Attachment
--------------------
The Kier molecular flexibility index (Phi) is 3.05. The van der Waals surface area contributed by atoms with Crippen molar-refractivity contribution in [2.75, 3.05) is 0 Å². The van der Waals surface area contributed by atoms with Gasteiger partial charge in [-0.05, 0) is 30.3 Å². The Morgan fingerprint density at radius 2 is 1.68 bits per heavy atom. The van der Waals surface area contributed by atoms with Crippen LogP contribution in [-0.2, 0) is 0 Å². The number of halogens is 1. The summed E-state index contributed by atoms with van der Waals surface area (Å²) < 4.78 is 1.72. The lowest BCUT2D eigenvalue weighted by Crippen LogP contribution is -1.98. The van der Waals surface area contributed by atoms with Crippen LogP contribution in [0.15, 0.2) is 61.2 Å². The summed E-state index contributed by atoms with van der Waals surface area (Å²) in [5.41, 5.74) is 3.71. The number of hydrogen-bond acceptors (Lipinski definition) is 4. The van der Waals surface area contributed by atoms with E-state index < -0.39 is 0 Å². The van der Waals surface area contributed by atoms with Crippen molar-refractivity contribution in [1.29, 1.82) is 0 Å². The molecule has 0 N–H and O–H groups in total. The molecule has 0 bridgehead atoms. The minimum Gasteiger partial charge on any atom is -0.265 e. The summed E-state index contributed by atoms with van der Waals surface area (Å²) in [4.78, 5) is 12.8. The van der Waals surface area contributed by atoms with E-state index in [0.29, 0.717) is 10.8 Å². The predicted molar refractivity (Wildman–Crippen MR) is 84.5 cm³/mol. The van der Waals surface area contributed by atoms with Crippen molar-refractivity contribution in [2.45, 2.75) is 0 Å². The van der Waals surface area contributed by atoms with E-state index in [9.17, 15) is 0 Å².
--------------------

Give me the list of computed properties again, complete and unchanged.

The Kier molecular flexibility index (Phi) is 3.05. The van der Waals surface area contributed by atoms with Crippen molar-refractivity contribution in [2.75, 3.05) is 0 Å². The van der Waals surface area contributed by atoms with Gasteiger partial charge in [-0.05, 0) is 30.3 Å². The Morgan fingerprint density at radius 2 is 1.68 bits per heavy atom. The van der Waals surface area contributed by atoms with Crippen LogP contribution in [-0.2, 0) is 0 Å². The number of halogens is 1. The summed E-state index contributed by atoms with van der Waals surface area (Å²) < 4.78 is 1.72. The lowest BCUT2D eigenvalue weighted by Crippen LogP contribution is -1.98. The van der Waals surface area contributed by atoms with Crippen LogP contribution in [0.15, 0.2) is 61.2 Å². The summed E-state index contributed by atoms with van der Waals surface area (Å²) in [5.41, 5.74) is 3.71. The number of hydrogen-bond acceptors (Lipinski definition) is 4. The van der Waals surface area contributed by atoms with E-state index < -0.39 is 0 Å². The van der Waals surface area contributed by atoms with Crippen molar-refractivity contribution in [1.29, 1.82) is 0 Å². The molecule has 0 N–H and O–H groups in total. The molecule has 0 bridgehead atoms. The minimum Gasteiger partial charge on any atom is -0.265 e. The summed E-state index contributed by atoms with van der Waals surface area (Å²) in [4.78, 5) is 12.8. The van der Waals surface area contributed by atoms with E-state index in [0.29, 0.717) is 10.8 Å². The predicted molar refractivity (Wildman–Crippen MR) is 84.5 cm³/mol. The van der Waals surface area contributed by atoms with Crippen molar-refractivity contribution in [2.45, 2.75) is 0 Å². The van der Waals surface area contributed by atoms with E-state index in [9.17, 15) is 0 Å².